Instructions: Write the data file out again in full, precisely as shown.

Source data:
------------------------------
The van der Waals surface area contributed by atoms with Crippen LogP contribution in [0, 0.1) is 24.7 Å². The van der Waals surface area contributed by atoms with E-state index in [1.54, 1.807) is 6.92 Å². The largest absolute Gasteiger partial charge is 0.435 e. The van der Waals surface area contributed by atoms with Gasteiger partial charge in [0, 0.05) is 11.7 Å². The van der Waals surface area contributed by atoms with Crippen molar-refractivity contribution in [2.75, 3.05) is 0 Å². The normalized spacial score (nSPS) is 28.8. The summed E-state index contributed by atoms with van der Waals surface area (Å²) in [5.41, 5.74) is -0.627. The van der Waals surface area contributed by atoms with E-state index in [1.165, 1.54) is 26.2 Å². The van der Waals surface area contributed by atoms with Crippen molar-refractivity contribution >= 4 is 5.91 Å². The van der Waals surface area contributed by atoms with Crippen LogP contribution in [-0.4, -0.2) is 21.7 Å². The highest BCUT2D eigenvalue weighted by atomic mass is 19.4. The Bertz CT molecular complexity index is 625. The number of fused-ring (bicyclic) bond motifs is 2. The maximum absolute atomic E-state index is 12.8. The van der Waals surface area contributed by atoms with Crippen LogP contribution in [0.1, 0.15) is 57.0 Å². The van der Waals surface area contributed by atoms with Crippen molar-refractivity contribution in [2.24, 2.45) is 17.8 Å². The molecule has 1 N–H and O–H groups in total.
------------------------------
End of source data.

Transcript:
The van der Waals surface area contributed by atoms with Crippen LogP contribution in [0, 0.1) is 24.7 Å². The van der Waals surface area contributed by atoms with E-state index in [1.54, 1.807) is 6.92 Å². The largest absolute Gasteiger partial charge is 0.435 e. The van der Waals surface area contributed by atoms with Gasteiger partial charge in [0, 0.05) is 11.7 Å². The van der Waals surface area contributed by atoms with Crippen molar-refractivity contribution in [2.75, 3.05) is 0 Å². The normalized spacial score (nSPS) is 28.8. The summed E-state index contributed by atoms with van der Waals surface area (Å²) in [5.41, 5.74) is -0.627. The van der Waals surface area contributed by atoms with E-state index in [1.165, 1.54) is 26.2 Å². The van der Waals surface area contributed by atoms with Crippen molar-refractivity contribution >= 4 is 5.91 Å². The van der Waals surface area contributed by atoms with Crippen LogP contribution in [-0.4, -0.2) is 21.7 Å². The highest BCUT2D eigenvalue weighted by atomic mass is 19.4. The Bertz CT molecular complexity index is 625. The number of fused-ring (bicyclic) bond motifs is 2. The maximum absolute atomic E-state index is 12.8. The van der Waals surface area contributed by atoms with Crippen LogP contribution in [0.1, 0.15) is 57.0 Å². The van der Waals surface area contributed by atoms with Crippen molar-refractivity contribution in [2.24, 2.45) is 17.8 Å². The molecule has 1 N–H and O–H groups in total.